Interview with Scott Wheeler
As conductor, composer, music coordinator and artistic director, Scott Wheeler played an indispensable role in both the founding of Dinosaur Annex 43 years ago and its establishment as an enduring, highly respected, first-rate professional ensemble. Scott’s dedication and guidance inspired the ensemble to become life-long, passionate caretakers of the music of our time. We’re thrilled to feature his Fantasy Dances in our RetroChic concert on November 17.
What is your richest memory of the early days of Dino Annex?
Oh, there are too many to choose from. Dinosaur Annex was a huge part of my artistic life, which is to say of my existence, for many years. Every performance was a chance to connect with another composer, with our wonderful players, and with our loyal audience. In between performances we had meetings, rehearsals, and endless phone communications.
How has Dino Annex changed over the years since your involvement?
I still get occasional compliments on the name Dinosaur Annex, which we never abbreviated, and which many wise people told us to change from the very beginning. I remember Rodney [Lister]’s intransigence on the topic expressed in a meeting in which he said “fine, we’ll call ourselves the Flaming Arts Ensemble,” which seemed to stop discussion. The group was really Rodney’s, at least the vision was his. He and I shared duties as pianist and conductor, with the late Ezra Sims as much-consulted silent partner. In the manner of a composer consortium, we did lots of pieces by the three of us, but we included lots of Rodney’s favorite music, notably Schubert, Britten, Brahms, Cage, Schoenberg, Virgil Thomson and Percy Grainger, whose Harvest Hymn was a finale for many of our early programs.
The core instrumental membership evolved organically; the three clarinet players Kathy Matasy, Diane Heffner and Ian Greitzer were often featured, such that our configuration derived from Schoenberg’s Suite Op. 29 (3 clarinets, string trio and piano) rather than the Pierrot Lunaire ensemble more typical for new music groups.
In the early 1980s, Rodney left, I conducted but almost never played piano, and most of the regular performers became official members – from then on it was an ensemble, and we focused on new music rather than trying to include classic repertoire. We settled into a long tenure performing at 1st & 2nd Church Boston. In the early 2000s, my NEC classmate, the late Peter Homans began sponsoring Dinosaur Annex chamber orchestra concerts at Jordan Hall and dance collaborations at the Tsai Center. We invited several guest conductors, especially as I got busier as a composer, especially with my first couple opera commissions. During my first sabbatical from Dinosaur Annex, Sue-Ellen Hershman-Tcherepnin took over, and was asked to stay as my co-director, an arrangement that has continued to the present.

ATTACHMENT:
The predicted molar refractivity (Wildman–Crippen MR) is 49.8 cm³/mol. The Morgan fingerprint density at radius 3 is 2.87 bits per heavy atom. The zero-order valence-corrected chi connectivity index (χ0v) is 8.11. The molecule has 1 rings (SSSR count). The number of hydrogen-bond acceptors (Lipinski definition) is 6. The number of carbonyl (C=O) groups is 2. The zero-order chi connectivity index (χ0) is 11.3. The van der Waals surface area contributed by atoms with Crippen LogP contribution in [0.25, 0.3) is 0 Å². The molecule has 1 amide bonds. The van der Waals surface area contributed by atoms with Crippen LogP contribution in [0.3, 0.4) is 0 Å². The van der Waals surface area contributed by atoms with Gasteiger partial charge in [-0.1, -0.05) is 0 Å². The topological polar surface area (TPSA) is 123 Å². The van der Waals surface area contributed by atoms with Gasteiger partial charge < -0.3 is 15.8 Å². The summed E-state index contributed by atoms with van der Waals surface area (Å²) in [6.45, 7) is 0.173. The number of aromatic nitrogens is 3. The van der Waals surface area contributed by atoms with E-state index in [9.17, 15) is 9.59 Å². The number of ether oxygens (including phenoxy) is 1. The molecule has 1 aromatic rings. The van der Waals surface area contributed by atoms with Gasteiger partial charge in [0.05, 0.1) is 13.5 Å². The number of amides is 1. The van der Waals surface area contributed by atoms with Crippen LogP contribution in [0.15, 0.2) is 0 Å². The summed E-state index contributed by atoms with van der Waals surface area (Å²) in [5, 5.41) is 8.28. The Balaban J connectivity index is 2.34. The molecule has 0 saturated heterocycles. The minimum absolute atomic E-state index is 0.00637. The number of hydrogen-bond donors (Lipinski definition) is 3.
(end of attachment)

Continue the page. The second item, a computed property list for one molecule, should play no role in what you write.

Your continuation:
How does interacting with your students inspire your own creative work?
I have only occasionally taught composition. At Emerson College I have mostly taught musical theatre performance, which has fed into my own work by giving me a sense of how music works on stage. The composers I have found most inspiring have been from my own generation, though I regularly encounter inspiring and surprising music from composers aged 20 to 90.
Tell us about the composition Fantasy Dances to be performed on the November 17 concert. What is ‘fantastical’ (if anything) about the piece, and to what sort(s) of dances does your piece refer, if any?
The title just meant that the music wasn’t meant literally as dance music. It includes two Round Dances, a Tango, a Hornpipe and Jazz Dance. All are played without pause, and with a couple non-dance interludes that are rather still. The piece is dedicated to Ian, Diane and Kathy, who played the premiere in the early 1980s.
You’re very involved in operatic work. Does that sense of working with the theatrical transfer over to your acoustic pieces?
Attend RetroChic on Nov 17
Hear Scott’s Fantasy Dances in RetroChic, Dinosaur Annex’s first concert of the season at Third Life Studio. Seating is limited, so be sure to reserve your tickets in advance!